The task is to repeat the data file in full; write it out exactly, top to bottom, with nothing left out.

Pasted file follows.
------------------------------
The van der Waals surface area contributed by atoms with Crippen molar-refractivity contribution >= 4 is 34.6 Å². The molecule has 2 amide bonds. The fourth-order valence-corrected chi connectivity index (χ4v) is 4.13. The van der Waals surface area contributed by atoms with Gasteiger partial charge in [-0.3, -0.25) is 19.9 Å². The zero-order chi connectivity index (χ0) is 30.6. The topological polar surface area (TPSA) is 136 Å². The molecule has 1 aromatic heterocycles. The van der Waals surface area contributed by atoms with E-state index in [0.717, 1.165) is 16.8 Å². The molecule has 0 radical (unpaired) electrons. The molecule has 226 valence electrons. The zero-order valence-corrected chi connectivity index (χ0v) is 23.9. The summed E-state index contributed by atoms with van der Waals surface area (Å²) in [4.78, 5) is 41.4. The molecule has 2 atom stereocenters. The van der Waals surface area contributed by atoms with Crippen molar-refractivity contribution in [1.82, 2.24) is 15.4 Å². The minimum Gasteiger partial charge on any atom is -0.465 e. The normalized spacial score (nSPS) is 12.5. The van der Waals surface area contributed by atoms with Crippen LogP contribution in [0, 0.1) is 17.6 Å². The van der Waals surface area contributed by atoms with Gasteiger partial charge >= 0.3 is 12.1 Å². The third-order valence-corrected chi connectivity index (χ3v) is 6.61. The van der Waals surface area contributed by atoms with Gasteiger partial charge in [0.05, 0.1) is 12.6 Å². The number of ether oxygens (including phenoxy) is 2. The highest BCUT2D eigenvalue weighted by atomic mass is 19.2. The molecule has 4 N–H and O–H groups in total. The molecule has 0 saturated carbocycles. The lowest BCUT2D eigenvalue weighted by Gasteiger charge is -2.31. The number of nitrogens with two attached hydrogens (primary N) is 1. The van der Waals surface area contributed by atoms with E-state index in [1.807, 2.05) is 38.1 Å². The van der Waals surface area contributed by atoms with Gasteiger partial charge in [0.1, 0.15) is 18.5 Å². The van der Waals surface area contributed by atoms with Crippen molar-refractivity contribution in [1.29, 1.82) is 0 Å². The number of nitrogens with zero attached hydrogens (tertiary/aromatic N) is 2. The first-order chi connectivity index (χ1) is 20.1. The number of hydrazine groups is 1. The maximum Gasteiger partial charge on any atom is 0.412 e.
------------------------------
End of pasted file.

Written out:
The van der Waals surface area contributed by atoms with Crippen molar-refractivity contribution >= 4 is 34.6 Å². The molecule has 2 amide bonds. The fourth-order valence-corrected chi connectivity index (χ4v) is 4.13. The van der Waals surface area contributed by atoms with Gasteiger partial charge in [-0.3, -0.25) is 19.9 Å². The zero-order chi connectivity index (χ0) is 30.6. The topological polar surface area (TPSA) is 136 Å². The molecule has 1 aromatic heterocycles. The van der Waals surface area contributed by atoms with E-state index in [0.717, 1.165) is 16.8 Å². The molecule has 0 radical (unpaired) electrons. The molecule has 226 valence electrons. The zero-order valence-corrected chi connectivity index (χ0v) is 23.9. The summed E-state index contributed by atoms with van der Waals surface area (Å²) in [4.78, 5) is 41.4. The molecule has 2 atom stereocenters. The van der Waals surface area contributed by atoms with Crippen molar-refractivity contribution in [1.82, 2.24) is 15.4 Å². The minimum Gasteiger partial charge on any atom is -0.465 e. The normalized spacial score (nSPS) is 12.5. The van der Waals surface area contributed by atoms with Crippen LogP contribution in [0, 0.1) is 17.6 Å². The van der Waals surface area contributed by atoms with Gasteiger partial charge >= 0.3 is 12.1 Å². The third-order valence-corrected chi connectivity index (χ3v) is 6.61. The van der Waals surface area contributed by atoms with Gasteiger partial charge in [0.05, 0.1) is 12.6 Å². The number of ether oxygens (including phenoxy) is 2. The highest BCUT2D eigenvalue weighted by atomic mass is 19.2. The molecule has 4 N–H and O–H groups in total. The molecule has 0 saturated carbocycles. The lowest BCUT2D eigenvalue weighted by Gasteiger charge is -2.31. The number of nitrogens with two attached hydrogens (primary N) is 1. The van der Waals surface area contributed by atoms with E-state index in [1.807, 2.05) is 38.1 Å². The van der Waals surface area contributed by atoms with Gasteiger partial charge in [0.1, 0.15) is 18.5 Å². The van der Waals surface area contributed by atoms with Crippen molar-refractivity contribution in [1.29, 1.82) is 0 Å². The number of nitrogens with zero attached hydrogens (tertiary/aromatic N) is 2. The first-order chi connectivity index (χ1) is 20.1. The number of hydrazine groups is 1. The maximum Gasteiger partial charge on any atom is 0.412 e.